Woodside’s 30 percent stake in the Leviathan gas field west of Haifa has hit rocky ground, but if things sort themselves out and Woodside puts its flag on the site, Sharma is more than optimistic that other Australian energy companies will invest in Israel. The government recently cut the share of the gas due to be exported, likely reducing the liquefied natural gas exports Woodside will operate.
Sharma came into early contact with people from the Israel office of the Zionist Federation of Australia when he attended the launch in Ra’anana of a partnership between Telfed, the representative organ of the Zionist Federation of South Africa, and the ZFA, which have joined forces in providing services to aid new immigrants from South Africa and Australia.
He also hosted a reception for an Australian Trade Mission on Science Innovation and Technology headed by Peter Ryan who is the deputy premier and minister for state development in the State of Victoria.
Keen on archeology and ancient history, Sharma was delighted to take a look at the archeological digs in Gath where two Australian teams from Macquarie and Melbourne Universities are among the excavators.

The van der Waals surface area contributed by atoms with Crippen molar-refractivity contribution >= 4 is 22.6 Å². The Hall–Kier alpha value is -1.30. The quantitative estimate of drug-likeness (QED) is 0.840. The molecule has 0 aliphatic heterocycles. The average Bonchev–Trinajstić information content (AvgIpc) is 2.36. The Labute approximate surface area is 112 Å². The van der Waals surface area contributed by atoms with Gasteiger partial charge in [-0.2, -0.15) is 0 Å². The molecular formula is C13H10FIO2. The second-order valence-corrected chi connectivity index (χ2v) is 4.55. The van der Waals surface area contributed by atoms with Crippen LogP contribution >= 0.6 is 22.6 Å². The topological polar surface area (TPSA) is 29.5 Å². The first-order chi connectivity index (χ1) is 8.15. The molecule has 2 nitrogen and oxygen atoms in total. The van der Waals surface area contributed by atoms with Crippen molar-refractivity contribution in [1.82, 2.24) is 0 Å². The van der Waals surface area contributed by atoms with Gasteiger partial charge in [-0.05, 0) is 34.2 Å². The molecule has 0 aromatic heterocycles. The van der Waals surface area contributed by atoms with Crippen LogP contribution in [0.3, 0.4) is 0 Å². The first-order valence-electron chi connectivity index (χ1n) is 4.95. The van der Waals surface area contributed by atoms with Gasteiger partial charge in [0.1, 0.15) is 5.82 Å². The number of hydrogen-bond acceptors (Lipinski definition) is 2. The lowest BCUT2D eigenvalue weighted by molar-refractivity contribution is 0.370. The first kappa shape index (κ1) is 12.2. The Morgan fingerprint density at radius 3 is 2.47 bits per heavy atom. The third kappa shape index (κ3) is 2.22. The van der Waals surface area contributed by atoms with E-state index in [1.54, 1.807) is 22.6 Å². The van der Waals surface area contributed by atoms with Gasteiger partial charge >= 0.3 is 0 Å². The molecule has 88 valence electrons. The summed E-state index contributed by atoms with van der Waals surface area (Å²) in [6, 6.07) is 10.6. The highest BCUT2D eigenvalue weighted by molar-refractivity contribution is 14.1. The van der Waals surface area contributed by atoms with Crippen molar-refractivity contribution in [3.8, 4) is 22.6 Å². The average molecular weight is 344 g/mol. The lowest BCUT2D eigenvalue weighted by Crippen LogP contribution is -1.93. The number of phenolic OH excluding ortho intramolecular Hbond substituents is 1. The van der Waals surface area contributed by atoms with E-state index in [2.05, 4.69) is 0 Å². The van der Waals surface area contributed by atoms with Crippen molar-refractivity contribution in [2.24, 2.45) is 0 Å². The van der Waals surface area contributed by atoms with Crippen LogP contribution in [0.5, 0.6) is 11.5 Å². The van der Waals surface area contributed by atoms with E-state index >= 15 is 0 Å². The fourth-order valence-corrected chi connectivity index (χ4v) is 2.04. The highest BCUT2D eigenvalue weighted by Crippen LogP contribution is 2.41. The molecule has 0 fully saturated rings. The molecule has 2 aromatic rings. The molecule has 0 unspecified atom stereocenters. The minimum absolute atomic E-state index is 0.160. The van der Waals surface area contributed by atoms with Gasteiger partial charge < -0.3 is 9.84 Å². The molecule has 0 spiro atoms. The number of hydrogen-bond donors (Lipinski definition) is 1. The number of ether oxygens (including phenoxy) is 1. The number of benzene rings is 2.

In Jerusalem, he did the tour of the Hebrew University campus on Mount Scopus, where many facilities have been donated by Australian Friends of the Hebrew University.
Sharma hosted a reception for members of the Australian delegation to the Maccabiah Games. Like other Australian ambassadors before him, he participated in a memorial service for the four Australians killed in the bridge disaster in the 1997 Maccabiah Games.
He attended the opening of the current 19th Maccabiah Games.
Sharma is an all-round sportsman – a runner, swimmer, tennis player, golfer, cycler and soccer player.
When asked if he plays Australian Rules football, he reminded his interviewer that he’s from Sydney, not Melbourne, and that his games are rugby and soccer.
Among the essential tasks that he has set himself during his tour of duty is to broaden Israel’s profile in Australia, because most Australians get their impressions of Israel from the media, and the general public perception of Israel is that of a country in conflict and turmoil, always on the brink of war.
Sharma wants to make Australians aware of antiquities, tourist attractions and the impact of Israel’s scientific and technological research on commerce and medicine.
He is less concerned about giving Israelis a more rounded picture of Australia, because quite a few Israelis spend up to a year in Australia after their army service.